Proper speaker installation made simple: 3 steps

I’m sure you’ve heard about how important speaker installation is but get overwhelmed when you try to do a “proper install”.

They tell you to deaden your whole door twice…

Build intricate door panels or kick panels…

CNC machine your own fancy speaker adapters.

And while all of that is great if you have the time and can afford it, I’m not patient enough for all of that for a simple install.

Especially when it comes to a customer’s car that doesn’t want to pay for all of that.

But I also don’t want to just screw a speaker into their door panel and call it good. Like this install I had to fix recently that was done buy a guy that had “been installing for 25 years”:

So I’ll share with you my simple 3 step method for speaker installs. This is my go-to method for installing speakers 90% of the time.

This is what I would consider the bare minimum. Obviously you can do more as you see fit for your install, but any less is just plain lazy and won’t sound very good.

Simple 3 step speaker installation

  • Step 1 – Sound Deadening
  • Step 2 – Speaker Adapter
  • Step 3 – Foam Rings

Following these simple steps will give you a great sounding and great looking install.

Step 1 – Sound Deadening

You don’t have to go all out with this. Just a simple square of sound deadener behind where the speaker mounts. Try to cover up any small to medium sized holes that are close to the speaker. But don’t cover up the door clip holes.

I also like to cut out the shape of the speaker hole and stick that deadener to the inside of the outer door skin.

I like to use a 2-in-1 sound deadener like SoundShield. It’s got the normal type of damping butyl material but also a layer of foam on top. This saves time from doing the foam separately.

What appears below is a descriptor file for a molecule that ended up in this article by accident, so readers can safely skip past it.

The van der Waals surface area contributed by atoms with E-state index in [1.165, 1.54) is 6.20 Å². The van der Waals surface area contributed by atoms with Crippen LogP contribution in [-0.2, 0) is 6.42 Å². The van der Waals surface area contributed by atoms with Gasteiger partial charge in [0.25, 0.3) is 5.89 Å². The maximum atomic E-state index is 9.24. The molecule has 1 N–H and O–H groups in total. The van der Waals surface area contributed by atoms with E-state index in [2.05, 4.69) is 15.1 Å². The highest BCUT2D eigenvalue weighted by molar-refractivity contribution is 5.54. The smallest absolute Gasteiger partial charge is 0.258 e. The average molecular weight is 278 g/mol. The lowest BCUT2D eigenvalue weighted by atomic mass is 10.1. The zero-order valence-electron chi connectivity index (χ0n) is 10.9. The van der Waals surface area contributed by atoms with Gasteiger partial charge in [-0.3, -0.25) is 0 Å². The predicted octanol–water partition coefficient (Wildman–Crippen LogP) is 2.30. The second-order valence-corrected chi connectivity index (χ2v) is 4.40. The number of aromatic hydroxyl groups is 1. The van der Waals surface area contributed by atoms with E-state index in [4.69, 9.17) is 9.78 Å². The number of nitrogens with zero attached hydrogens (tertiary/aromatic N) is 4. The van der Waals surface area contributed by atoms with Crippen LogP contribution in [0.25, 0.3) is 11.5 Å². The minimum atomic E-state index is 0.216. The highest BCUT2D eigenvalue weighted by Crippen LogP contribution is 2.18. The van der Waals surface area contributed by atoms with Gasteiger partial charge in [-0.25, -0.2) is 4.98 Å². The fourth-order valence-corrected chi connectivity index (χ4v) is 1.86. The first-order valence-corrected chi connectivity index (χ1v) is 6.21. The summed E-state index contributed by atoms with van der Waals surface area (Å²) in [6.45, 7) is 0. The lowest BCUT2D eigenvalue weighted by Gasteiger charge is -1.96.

If you have any large holes near the speaker, I would recommend sealing them up too for best midbass response.

I like to use something like this foam board cut to size with sound deadener over it. This will be stiff enough to greatly increase the sound over a big hole next to the speaker. You could also be fancy and use some ABS or something.

Here’s a picture of my old STI door after filling in the big holes with foam board and sealing them up with SoundSkins.

Step 2 – Speaker Adapter

Find speaker rings on Amazon

Again, doesn’t have to be anything fancy.

These universal speaker spacers work great. There are also different thicknesses you can get depending on your application.

But if you don’t have a round cutout in your door (or wherever you are mounting your speaker), you can get a pre-made adapter that’s for your vehicle. Crutchfield is a great resource to find the speaker adapter you will need.

DO NOT USE WOOD OR MDF. I used to do this, but almost every time I did, the MDF swelled up and I had to replace it with a plastic spacer. Even MDF sprayed with bedliner material or sealant.

If you make your own, go with plastic. Whether it’s ABS, HDPE, or PVC. Just not wood. Trust me.

Another tip is to make sure you mount the adapter properly. Nuts and bolts or factory mounting locations if you can. I’ve also used self tapping screws before. Not sexy, but they still work pretty well.

Step 3 – Foam Rings

Check out Fast Rings on Amazon

I like to use Fast Ring type speaker rings for speaker installs. While these aren’t absolutely necessary, they’re still worth it.

Another thing you could do is go to Home Depot and get that foam door insulation stuff.

Put some behind the speaker where it mounts to the adapter.

You can also get some of the thicker stuff to put in front of the speaker to mimic the Fast Rings.

So there you have it. A simple 3 step system to a good speaker install.

If you don’t believe it works, do one door with this method and one door with whatever you were going to do before. You’ll see.

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